The Pine Barrens of New Jersey is a unique, beautiful and fascinating natural treasure.
The Pinelands Preservation Alliance advocates for Pinelands preservation before government agencies like the New Jersey Pinelands Commission and seeks to educate the public about the Pinelands and the threats facing its natural resources.
Advocacy work is focused on four basic themes:
1. Monitoring public agencies, especially the Pinelands Commission,
Fall emerges on Cedar Creek. © Carleton Montgomery/ PPA
2. Protecting the water quality of the Pine Barrens ecosystem,
3. Protecting the water supply embedded in the aquifers underlying the Pinelands and sustaining both the human and the natural communities of this region, and
4. Improving habitat protection for the distinctive, rare, threatened and endangered plant and animal species of the Pinelands.
Today, as throughout our history, human beings depend on the health and vitality of the Pine Barrens’ ecosystems. Wander through the region’s forests and you will find a surprising variety of scenery, habitats and species in this island of biodiversity within the most crowded part of North America. You will find the largest surviving open space on the eastern seaboard between the northern forests of Maine and the Everglades of Florida. Ghost towns, historic sites and legends such as the Jersey Devil preserve the Pinelands’ unique culture, telling the many stories of how humans have used and depended on the natural world around them. The “Pinelands” is an area of 1.1 million acres designated for special growth management rules. It is one of America’s foremost efforts to control growth so that people and the rest of nature can live compatibly, preserving vast stretches of forest, rare species of plants and wildlife, and vulnerable freshwater aquifers.
[+ ZOOM] Pinelands Comprehensive Management Plan map.
It is the largest surviving open space on the eastern seaboard between the northern forests of Maine and the Everglades of Florida.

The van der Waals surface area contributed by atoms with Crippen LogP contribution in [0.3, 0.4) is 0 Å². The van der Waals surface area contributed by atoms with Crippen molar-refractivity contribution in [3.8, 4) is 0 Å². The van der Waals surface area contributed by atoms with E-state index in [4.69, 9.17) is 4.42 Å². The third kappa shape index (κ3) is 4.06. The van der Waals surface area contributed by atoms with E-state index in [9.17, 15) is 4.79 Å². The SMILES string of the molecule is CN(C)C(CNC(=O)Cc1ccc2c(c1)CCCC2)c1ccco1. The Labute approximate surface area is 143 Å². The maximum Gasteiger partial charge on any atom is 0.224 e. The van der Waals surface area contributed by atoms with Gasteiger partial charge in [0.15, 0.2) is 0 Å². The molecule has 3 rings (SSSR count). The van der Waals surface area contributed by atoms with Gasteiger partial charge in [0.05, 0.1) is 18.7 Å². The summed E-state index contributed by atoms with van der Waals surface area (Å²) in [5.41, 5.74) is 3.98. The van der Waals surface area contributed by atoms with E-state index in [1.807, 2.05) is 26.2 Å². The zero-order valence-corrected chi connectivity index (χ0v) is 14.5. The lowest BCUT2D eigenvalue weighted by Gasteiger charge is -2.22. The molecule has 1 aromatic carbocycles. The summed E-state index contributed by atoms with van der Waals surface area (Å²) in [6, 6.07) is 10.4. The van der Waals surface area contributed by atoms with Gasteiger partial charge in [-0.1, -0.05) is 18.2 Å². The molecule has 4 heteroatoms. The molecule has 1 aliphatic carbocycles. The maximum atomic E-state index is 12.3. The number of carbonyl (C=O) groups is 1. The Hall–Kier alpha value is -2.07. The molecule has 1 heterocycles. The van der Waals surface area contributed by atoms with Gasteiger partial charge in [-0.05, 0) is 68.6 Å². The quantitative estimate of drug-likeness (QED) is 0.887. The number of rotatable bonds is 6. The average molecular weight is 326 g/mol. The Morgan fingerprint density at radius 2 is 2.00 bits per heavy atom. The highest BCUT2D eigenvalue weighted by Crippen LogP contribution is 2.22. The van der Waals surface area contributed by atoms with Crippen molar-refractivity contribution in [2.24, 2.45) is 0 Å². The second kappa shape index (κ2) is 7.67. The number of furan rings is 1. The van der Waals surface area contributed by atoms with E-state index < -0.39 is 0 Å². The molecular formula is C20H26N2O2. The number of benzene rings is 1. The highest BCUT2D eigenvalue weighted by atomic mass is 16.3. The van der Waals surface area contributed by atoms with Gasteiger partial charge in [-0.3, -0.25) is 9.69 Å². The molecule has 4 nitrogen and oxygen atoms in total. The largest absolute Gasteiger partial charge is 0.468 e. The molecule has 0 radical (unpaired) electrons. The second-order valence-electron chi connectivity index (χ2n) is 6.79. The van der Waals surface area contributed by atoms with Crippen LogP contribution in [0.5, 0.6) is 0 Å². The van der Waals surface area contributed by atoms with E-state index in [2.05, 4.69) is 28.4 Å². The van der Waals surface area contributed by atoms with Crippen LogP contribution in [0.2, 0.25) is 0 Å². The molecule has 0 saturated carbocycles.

In the 1960s and ‘70s, citizens, scientists and farsighted politicians realized that the Pine Barrens was something special that we needed to save. They understood that the Pine Barrens was threatened by the sprawling development that was eating up New Jersey’s open spaces in the great post-World War II expansion.Their efforts led Congress to pass § 502 of the federal National Parks and Recreation Act of 1978 and New Jersey to pass the Pinelands Protection Act of 1979. These laws created the Pinelands National Reserve and the New Jersey Pinelands Commission. Adopted by the Pinelands Commission in 1980, the Comprehensive Management Plan regulates where development can take place by creating conservation and growth zones and applying stringent environmental standards to all development. The goal is to protect the Pinelands’ natural resources while allowing agriculture and urban/suburban development that is compatible with the overriding environmental protection goal. Download: Comprehensive Management Plan Map (PDF)
The New Jersey Pinelands Commission is an independent state agency overseen by a 15-member board of unpaid volunteer Commissioners. The Commission has the power to override all local land use and development regulations, and municipalities are required by law to conform their local master plans and zoning ordinances to the regional plan.
[+ ZOOM] Development in and around the Pinelands threaten water systems and habitat. © Kevin Sparkman
Protecting the Pinelands is an enormous challenge. As land around the Pinelands, and land in the Pinelands’ growth zones, is developed, the pressure only grows to make changes or exceptions to the rules against development of the conservation zones. Even when enforced to the letter, today’s rules are not strong enough to save the Pine Barrens from the cumulative impacts of development. In many areas, new and better policies are needed to make the Pinelands the protection ideal succeed over the long run.
The Comprehensive Management Plan implements the powers granted to the Pinelands Commission by the 1979 New Jersey Pinelands Protection Act and the Federal National Parks and Recreation Act of 1978. The regulations and standards it contains are designed to promote orderly development of the Pinelands so as to preserve and protect the significant and unique natural, ecological, agricultural, archaeological, historical, scenic, cultural and recreational resources of the Pinelands.
Interactive Pinelands Comprehensive Management Plan Map